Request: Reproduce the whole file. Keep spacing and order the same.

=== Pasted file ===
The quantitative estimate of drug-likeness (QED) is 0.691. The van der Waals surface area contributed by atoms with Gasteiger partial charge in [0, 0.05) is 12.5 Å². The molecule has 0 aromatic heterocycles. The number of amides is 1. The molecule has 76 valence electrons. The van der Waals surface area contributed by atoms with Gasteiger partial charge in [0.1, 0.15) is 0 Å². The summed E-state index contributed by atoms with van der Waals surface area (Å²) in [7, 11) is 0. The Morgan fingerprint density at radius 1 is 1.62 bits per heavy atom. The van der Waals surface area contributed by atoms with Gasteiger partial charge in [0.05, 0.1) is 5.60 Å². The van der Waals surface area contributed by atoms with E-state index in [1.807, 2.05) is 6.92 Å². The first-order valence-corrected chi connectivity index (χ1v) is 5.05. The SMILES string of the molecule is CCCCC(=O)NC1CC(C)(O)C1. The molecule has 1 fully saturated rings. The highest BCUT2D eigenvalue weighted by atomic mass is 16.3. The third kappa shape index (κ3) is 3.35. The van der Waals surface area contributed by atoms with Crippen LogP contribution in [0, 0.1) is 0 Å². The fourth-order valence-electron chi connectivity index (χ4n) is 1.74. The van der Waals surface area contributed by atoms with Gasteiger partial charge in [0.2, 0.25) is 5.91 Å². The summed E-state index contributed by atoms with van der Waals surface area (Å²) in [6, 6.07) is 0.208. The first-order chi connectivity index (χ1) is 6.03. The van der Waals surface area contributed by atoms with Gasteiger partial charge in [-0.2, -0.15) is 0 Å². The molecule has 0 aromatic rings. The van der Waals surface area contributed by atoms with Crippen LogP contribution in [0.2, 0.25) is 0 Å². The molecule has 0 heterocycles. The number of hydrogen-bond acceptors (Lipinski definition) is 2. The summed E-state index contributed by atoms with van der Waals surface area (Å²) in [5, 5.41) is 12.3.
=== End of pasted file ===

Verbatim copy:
The quantitative estimate of drug-likeness (QED) is 0.691. The van der Waals surface area contributed by atoms with Gasteiger partial charge in [0, 0.05) is 12.5 Å². The molecule has 0 aromatic heterocycles. The number of amides is 1. The molecule has 76 valence electrons. The van der Waals surface area contributed by atoms with Gasteiger partial charge in [0.1, 0.15) is 0 Å². The summed E-state index contributed by atoms with van der Waals surface area (Å²) in [7, 11) is 0. The Morgan fingerprint density at radius 1 is 1.62 bits per heavy atom. The van der Waals surface area contributed by atoms with Gasteiger partial charge in [0.05, 0.1) is 5.60 Å². The van der Waals surface area contributed by atoms with E-state index in [1.807, 2.05) is 6.92 Å². The first-order valence-corrected chi connectivity index (χ1v) is 5.05. The SMILES string of the molecule is CCCCC(=O)NC1CC(C)(O)C1. The molecule has 1 fully saturated rings. The highest BCUT2D eigenvalue weighted by atomic mass is 16.3. The third kappa shape index (κ3) is 3.35. The van der Waals surface area contributed by atoms with Crippen LogP contribution in [0, 0.1) is 0 Å². The fourth-order valence-electron chi connectivity index (χ4n) is 1.74. The van der Waals surface area contributed by atoms with Gasteiger partial charge in [0.2, 0.25) is 5.91 Å². The summed E-state index contributed by atoms with van der Waals surface area (Å²) in [6, 6.07) is 0.208. The first-order chi connectivity index (χ1) is 6.03. The van der Waals surface area contributed by atoms with Gasteiger partial charge in [-0.2, -0.15) is 0 Å². The molecule has 0 aromatic rings. The van der Waals surface area contributed by atoms with Crippen LogP contribution in [0.2, 0.25) is 0 Å². The molecule has 0 heterocycles. The number of hydrogen-bond acceptors (Lipinski definition) is 2. The summed E-state index contributed by atoms with van der Waals surface area (Å²) in [5, 5.41) is 12.3.